The Portsmouth, New Hampshire City Council is meeting tonight for the second reading of a proposal to ban plastic bags in the city council chamber, City hall, starting at 7 pm. This is not the Council’s first dance with a proposed bag ban. Back in the spring of 2015 a Blue Ribbon Committee on Sustainable Practices, headed by Bert Cohen, proposed a similar ban that was eventually dropped. The City came to the conclusion that it did not have the authority under state law.
The legislature recently rejected enabling legislation, but Portsmouth is plowing ahead none the less.
The city is aware of the legal hurdles but City Councilor Brad Lown, a lawyer, and sponsor of the ban, thinks it is in the city’s interest to risk a court challenge.
There are plenty of other reasons to dump the proposal, most of which were addressed back in 2015, but other concerns have surfaced since then.
Plastic bag bans sacrifice jobs and the local economy on the altar of environmental advantages that don’t exist.
The study also sought to determine if consumers changed their shopping behavior by increasing purchases at stores that could still offer plastic bags.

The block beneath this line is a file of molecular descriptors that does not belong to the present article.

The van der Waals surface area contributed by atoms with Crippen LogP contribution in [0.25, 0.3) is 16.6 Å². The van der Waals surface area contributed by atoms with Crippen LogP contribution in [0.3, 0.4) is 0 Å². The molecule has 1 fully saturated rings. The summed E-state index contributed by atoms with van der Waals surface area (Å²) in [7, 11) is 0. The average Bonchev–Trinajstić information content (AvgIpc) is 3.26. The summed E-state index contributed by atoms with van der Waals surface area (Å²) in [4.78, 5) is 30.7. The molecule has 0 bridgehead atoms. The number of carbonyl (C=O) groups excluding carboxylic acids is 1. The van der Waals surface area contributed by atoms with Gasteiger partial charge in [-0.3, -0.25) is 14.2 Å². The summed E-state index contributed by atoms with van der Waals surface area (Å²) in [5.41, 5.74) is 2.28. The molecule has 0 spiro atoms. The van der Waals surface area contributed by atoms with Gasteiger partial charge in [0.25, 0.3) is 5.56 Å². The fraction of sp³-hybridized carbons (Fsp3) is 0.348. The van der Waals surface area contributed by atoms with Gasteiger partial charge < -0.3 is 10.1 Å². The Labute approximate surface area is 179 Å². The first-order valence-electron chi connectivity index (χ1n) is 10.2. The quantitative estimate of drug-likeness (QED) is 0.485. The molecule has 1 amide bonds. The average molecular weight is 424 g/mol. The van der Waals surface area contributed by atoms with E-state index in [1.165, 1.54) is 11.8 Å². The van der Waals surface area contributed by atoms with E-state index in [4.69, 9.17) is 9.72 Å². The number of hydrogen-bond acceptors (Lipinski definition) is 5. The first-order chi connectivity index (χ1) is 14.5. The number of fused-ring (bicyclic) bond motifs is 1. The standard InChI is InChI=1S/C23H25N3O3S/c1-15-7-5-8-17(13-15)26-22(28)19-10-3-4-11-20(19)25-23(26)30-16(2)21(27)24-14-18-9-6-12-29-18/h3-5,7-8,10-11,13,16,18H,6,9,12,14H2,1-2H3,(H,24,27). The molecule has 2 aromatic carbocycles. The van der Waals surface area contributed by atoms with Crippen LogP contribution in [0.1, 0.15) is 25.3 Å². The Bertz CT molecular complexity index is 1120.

Pamela Villarreal, NCPA senior fellow, told PlasticsToday it was interesting to find that consumers chose to shop at stores unaffected by the ban. “What we suspect is people that live in an area under a bag ban, but are in close proximity to an area without one, will ‘vote with their feet,'” she said. “We often hear that people oppose plastic bags, but it sure does look like a lot of people do like them.”
Thin film bags are reusable, recyclable, produced domestically, represent a minuscule portion of the waste stream, have a lower overall impact on the environment, and consumers prefer them.
Portsmouth can choose to ignore the law. If they challenge the state and win, the odds are good that 5-10% of shoppers will take their business outside the city to avoid the ban. Jobs and revenue will go with them.
Is there room on that same altar of environmentalism for the City of Portsmouth to sacrifice a commensurate part of its budget?
If the answer is no, then perhaps the City Council should listen to the lawyers, skip the lawsuit, and put the bag ban back in the drawer.